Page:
Stenography is just a method for writing a language in shorthand, with no attempt on altering the meanings of the words of the language. A language written in shorthand still retains the concrete meanings of the original unabbreviated writing.

  9. If every word were clearly defined you wouldn't have arguments over meaning, for one. And if words had concrete meanings, sarcasm, irony, punnage, and wordplay in general wouldn't be possible.

    And you say that when someone sees/hears "Chicago Bulls," regardless of whether the meaning is bulls in Chicago or the team, they don't think of Gateway, or whatever. Well, when someone sees $, they don't think of trees, or UFOs, or whatever, right? When someone sees a swastika, they don't think of marshmellows, or semiconductors, do they?

  10. Still, there are certain linguistic rules and conventions governing the use of sarcasms, ironies, puns, and various figures of speech, and you always have to stay within certain boundaries in the meanings you want to convey. The fact that languages are able to express concrete and specific meanings is because there are rules (grammar, idiomatic usages, etc.)

    But with pictures and symbols, there are no rules and you can basically interpret them any way you want.

    One can easily associate "$" with "trees", as in the phrase "money doesn't grow on trees."

    Though a bit of a stretch, but if someone thinks computers are "evil", he might associate the swastika sign with semiconductors.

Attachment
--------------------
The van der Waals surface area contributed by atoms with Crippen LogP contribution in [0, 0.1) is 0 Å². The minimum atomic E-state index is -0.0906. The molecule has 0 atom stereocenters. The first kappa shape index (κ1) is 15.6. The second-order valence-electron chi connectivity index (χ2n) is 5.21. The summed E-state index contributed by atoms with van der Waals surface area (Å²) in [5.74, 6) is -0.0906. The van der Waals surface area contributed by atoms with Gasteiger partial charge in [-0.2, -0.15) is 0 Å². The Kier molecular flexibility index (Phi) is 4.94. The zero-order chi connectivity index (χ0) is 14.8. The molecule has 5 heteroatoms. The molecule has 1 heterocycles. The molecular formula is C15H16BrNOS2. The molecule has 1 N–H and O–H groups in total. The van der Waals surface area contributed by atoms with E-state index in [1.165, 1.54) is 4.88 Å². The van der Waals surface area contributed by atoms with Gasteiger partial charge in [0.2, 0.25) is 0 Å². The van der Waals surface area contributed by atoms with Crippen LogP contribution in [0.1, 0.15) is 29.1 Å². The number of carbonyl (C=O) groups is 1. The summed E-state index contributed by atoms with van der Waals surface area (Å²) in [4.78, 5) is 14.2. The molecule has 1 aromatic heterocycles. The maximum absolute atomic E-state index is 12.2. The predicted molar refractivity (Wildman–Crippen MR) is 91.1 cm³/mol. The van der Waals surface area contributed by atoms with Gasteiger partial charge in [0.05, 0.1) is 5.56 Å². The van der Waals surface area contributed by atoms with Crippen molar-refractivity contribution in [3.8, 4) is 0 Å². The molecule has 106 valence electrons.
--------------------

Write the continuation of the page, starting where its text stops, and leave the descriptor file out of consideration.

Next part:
And I can associate "swastika" and "marshmellows" by simply saying they are both things that I hate. Perhaps too fancy, but who is to forbid or refute someone making such an association?

    The whole point, as I said in my first post on the subject, is that pictures and symbols are always open to all sorts of interpretations, whereas language and words are much more literal, better defined than pictures, which is why languages were invented: so we could have a more efficient and evolved means of communication to convey specific ideas to one another.

  11. characters and letters are technically symbols, that is, something that has been given an arbitrary association to something else. there is nothing inherent in the look or sound of 涼 ("liang") to represent in the human mind the idea of "chilly" or else there would probably be a lot more languages that referred to the idea of "chilly" as "liang." the same goes for the word "weasel." there is nothing inherent in this collection of letters (which themselves have been arbitrarily attached to certain sounds) that refers to the animal represented by the "weasel." in the same way, "♥" is a symbol that has taken on the meaning of "heart" or "love." they're all technically the same sort of thing.